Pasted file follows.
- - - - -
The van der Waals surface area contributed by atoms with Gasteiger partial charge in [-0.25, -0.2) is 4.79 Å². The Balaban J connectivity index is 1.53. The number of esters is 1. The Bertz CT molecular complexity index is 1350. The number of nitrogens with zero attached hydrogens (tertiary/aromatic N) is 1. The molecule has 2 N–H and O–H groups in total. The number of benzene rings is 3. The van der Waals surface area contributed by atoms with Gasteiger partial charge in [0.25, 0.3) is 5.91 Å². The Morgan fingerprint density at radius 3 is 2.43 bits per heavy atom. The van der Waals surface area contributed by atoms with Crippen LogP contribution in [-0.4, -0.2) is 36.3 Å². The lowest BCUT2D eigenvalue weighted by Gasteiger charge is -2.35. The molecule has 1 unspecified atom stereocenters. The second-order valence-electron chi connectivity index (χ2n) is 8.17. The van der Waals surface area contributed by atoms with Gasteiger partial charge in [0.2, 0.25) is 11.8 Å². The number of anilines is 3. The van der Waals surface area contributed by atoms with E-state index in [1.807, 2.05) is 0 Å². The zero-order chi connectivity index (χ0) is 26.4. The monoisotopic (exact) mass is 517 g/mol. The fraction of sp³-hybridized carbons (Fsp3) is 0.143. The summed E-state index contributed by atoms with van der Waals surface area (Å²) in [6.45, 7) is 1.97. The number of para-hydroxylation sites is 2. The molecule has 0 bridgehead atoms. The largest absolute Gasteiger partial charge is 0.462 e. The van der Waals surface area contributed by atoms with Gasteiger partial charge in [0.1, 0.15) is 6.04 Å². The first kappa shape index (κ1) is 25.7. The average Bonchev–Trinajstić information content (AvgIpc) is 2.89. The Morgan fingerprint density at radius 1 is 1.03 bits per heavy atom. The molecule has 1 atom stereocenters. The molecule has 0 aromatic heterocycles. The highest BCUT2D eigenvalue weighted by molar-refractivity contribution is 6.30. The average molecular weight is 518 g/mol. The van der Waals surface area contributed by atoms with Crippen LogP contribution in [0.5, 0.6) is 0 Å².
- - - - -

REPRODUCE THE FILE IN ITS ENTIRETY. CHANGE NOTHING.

The van der Waals surface area contributed by atoms with Gasteiger partial charge in [-0.25, -0.2) is 4.79 Å². The Balaban J connectivity index is 1.53. The number of esters is 1. The Bertz CT molecular complexity index is 1350. The number of nitrogens with zero attached hydrogens (tertiary/aromatic N) is 1. The molecule has 2 N–H and O–H groups in total. The number of benzene rings is 3. The van der Waals surface area contributed by atoms with Gasteiger partial charge in [0.25, 0.3) is 5.91 Å². The Morgan fingerprint density at radius 3 is 2.43 bits per heavy atom. The van der Waals surface area contributed by atoms with Crippen LogP contribution in [-0.4, -0.2) is 36.3 Å². The lowest BCUT2D eigenvalue weighted by Gasteiger charge is -2.35. The molecule has 1 unspecified atom stereocenters. The second-order valence-electron chi connectivity index (χ2n) is 8.17. The van der Waals surface area contributed by atoms with Gasteiger partial charge in [0.2, 0.25) is 11.8 Å². The number of anilines is 3. The van der Waals surface area contributed by atoms with E-state index in [1.807, 2.05) is 0 Å². The zero-order chi connectivity index (χ0) is 26.4. The monoisotopic (exact) mass is 517 g/mol. The fraction of sp³-hybridized carbons (Fsp3) is 0.143. The summed E-state index contributed by atoms with van der Waals surface area (Å²) in [6.45, 7) is 1.97. The number of para-hydroxylation sites is 2. The molecule has 0 bridgehead atoms. The largest absolute Gasteiger partial charge is 0.462 e. The van der Waals surface area contributed by atoms with Gasteiger partial charge in [0.1, 0.15) is 6.04 Å². The first kappa shape index (κ1) is 25.7. The average Bonchev–Trinajstić information content (AvgIpc) is 2.89. The Morgan fingerprint density at radius 1 is 1.03 bits per heavy atom. The molecule has 1 atom stereocenters. The molecule has 0 aromatic heterocycles. The highest BCUT2D eigenvalue weighted by molar-refractivity contribution is 6.30. The average molecular weight is 518 g/mol. The van der Waals surface area contributed by atoms with Crippen LogP contribution in [0.5, 0.6) is 0 Å².